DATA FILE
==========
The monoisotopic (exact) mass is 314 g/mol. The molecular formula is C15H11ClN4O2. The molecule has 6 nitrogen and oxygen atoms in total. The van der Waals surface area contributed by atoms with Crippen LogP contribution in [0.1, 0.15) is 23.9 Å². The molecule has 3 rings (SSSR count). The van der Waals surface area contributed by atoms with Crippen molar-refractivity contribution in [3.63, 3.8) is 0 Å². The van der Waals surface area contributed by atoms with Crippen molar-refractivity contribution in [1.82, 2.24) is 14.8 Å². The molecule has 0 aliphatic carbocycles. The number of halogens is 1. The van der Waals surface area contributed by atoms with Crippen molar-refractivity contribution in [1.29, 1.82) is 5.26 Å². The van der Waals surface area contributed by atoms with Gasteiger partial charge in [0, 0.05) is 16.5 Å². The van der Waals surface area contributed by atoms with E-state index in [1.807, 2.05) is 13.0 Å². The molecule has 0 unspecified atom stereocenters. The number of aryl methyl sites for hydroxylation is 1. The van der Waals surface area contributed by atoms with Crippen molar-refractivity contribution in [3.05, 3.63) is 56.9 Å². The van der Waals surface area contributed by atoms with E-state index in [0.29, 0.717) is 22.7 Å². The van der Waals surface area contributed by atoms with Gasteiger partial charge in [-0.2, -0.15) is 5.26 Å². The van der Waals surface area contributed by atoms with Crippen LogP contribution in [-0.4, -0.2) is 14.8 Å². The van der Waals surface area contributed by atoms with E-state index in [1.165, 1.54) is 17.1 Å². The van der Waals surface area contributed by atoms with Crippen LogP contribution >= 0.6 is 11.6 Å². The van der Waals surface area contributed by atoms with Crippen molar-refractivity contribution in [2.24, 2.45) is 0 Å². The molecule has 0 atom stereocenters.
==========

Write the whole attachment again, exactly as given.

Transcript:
The monoisotopic (exact) mass is 314 g/mol. The molecular formula is C15H11ClN4O2. The molecule has 6 nitrogen and oxygen atoms in total. The van der Waals surface area contributed by atoms with Crippen LogP contribution in [0.1, 0.15) is 23.9 Å². The molecule has 3 rings (SSSR count). The van der Waals surface area contributed by atoms with Crippen molar-refractivity contribution in [3.63, 3.8) is 0 Å². The van der Waals surface area contributed by atoms with Crippen molar-refractivity contribution in [1.82, 2.24) is 14.8 Å². The molecule has 0 aliphatic carbocycles. The number of halogens is 1. The van der Waals surface area contributed by atoms with Crippen molar-refractivity contribution in [1.29, 1.82) is 5.26 Å². The van der Waals surface area contributed by atoms with Gasteiger partial charge in [0, 0.05) is 16.5 Å². The van der Waals surface area contributed by atoms with E-state index in [1.807, 2.05) is 13.0 Å². The molecule has 0 unspecified atom stereocenters. The number of aryl methyl sites for hydroxylation is 1. The van der Waals surface area contributed by atoms with Crippen molar-refractivity contribution in [3.05, 3.63) is 56.9 Å². The van der Waals surface area contributed by atoms with E-state index in [0.29, 0.717) is 22.7 Å². The van der Waals surface area contributed by atoms with Gasteiger partial charge in [-0.2, -0.15) is 5.26 Å². The van der Waals surface area contributed by atoms with Crippen LogP contribution in [-0.4, -0.2) is 14.8 Å². The van der Waals surface area contributed by atoms with E-state index in [1.165, 1.54) is 17.1 Å². The van der Waals surface area contributed by atoms with Crippen LogP contribution >= 0.6 is 11.6 Å². The van der Waals surface area contributed by atoms with Crippen molar-refractivity contribution in [2.24, 2.45) is 0 Å². The molecule has 0 atom stereocenters.